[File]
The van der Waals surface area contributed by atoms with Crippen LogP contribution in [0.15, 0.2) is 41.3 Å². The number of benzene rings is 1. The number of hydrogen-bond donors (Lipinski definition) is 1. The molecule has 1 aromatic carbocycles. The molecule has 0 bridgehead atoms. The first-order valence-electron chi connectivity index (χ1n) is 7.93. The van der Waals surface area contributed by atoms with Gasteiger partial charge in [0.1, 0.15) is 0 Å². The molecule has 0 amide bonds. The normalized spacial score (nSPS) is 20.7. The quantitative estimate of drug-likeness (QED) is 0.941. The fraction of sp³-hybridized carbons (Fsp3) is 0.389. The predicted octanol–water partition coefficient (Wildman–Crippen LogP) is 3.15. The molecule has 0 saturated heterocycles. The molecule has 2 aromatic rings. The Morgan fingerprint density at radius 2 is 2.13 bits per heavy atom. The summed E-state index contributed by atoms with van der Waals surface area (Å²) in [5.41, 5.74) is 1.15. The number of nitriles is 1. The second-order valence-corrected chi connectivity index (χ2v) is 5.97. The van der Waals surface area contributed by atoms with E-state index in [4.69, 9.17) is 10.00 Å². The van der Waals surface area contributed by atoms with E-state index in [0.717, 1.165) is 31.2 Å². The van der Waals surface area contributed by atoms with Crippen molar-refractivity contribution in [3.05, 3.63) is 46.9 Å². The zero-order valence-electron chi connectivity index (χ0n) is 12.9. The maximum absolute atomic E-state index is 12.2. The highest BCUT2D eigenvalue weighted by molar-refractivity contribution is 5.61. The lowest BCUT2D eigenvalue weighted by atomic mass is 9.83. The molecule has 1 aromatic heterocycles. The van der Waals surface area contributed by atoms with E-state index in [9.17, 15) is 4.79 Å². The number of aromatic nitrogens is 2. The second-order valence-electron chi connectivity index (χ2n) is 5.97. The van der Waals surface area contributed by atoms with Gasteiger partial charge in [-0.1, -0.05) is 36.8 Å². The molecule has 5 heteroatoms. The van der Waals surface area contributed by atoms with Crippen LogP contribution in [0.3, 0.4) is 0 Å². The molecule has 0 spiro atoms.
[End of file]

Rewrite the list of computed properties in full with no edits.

The van der Waals surface area contributed by atoms with Crippen LogP contribution in [0.15, 0.2) is 41.3 Å². The number of benzene rings is 1. The number of hydrogen-bond donors (Lipinski definition) is 1. The molecule has 1 aromatic carbocycles. The molecule has 0 bridgehead atoms. The first-order valence-electron chi connectivity index (χ1n) is 7.93. The van der Waals surface area contributed by atoms with Gasteiger partial charge in [0.1, 0.15) is 0 Å². The molecule has 0 amide bonds. The normalized spacial score (nSPS) is 20.7. The quantitative estimate of drug-likeness (QED) is 0.941. The fraction of sp³-hybridized carbons (Fsp3) is 0.389. The predicted octanol–water partition coefficient (Wildman–Crippen LogP) is 3.15. The molecule has 0 saturated heterocycles. The molecule has 2 aromatic rings. The Morgan fingerprint density at radius 2 is 2.13 bits per heavy atom. The summed E-state index contributed by atoms with van der Waals surface area (Å²) in [5.41, 5.74) is 1.15. The number of nitriles is 1. The second-order valence-corrected chi connectivity index (χ2v) is 5.97. The van der Waals surface area contributed by atoms with E-state index in [4.69, 9.17) is 10.00 Å². The van der Waals surface area contributed by atoms with E-state index in [0.717, 1.165) is 31.2 Å². The van der Waals surface area contributed by atoms with Crippen molar-refractivity contribution in [3.05, 3.63) is 46.9 Å². The zero-order valence-electron chi connectivity index (χ0n) is 12.9. The maximum absolute atomic E-state index is 12.2. The highest BCUT2D eigenvalue weighted by molar-refractivity contribution is 5.61. The lowest BCUT2D eigenvalue weighted by atomic mass is 9.83. The molecule has 1 aromatic heterocycles. The van der Waals surface area contributed by atoms with E-state index in [9.17, 15) is 4.79 Å². The number of aromatic nitrogens is 2. The second-order valence-electron chi connectivity index (χ2n) is 5.97. The van der Waals surface area contributed by atoms with Gasteiger partial charge in [-0.1, -0.05) is 36.8 Å². The molecule has 5 heteroatoms. The van der Waals surface area contributed by atoms with Crippen LogP contribution in [0.3, 0.4) is 0 Å². The molecule has 0 spiro atoms.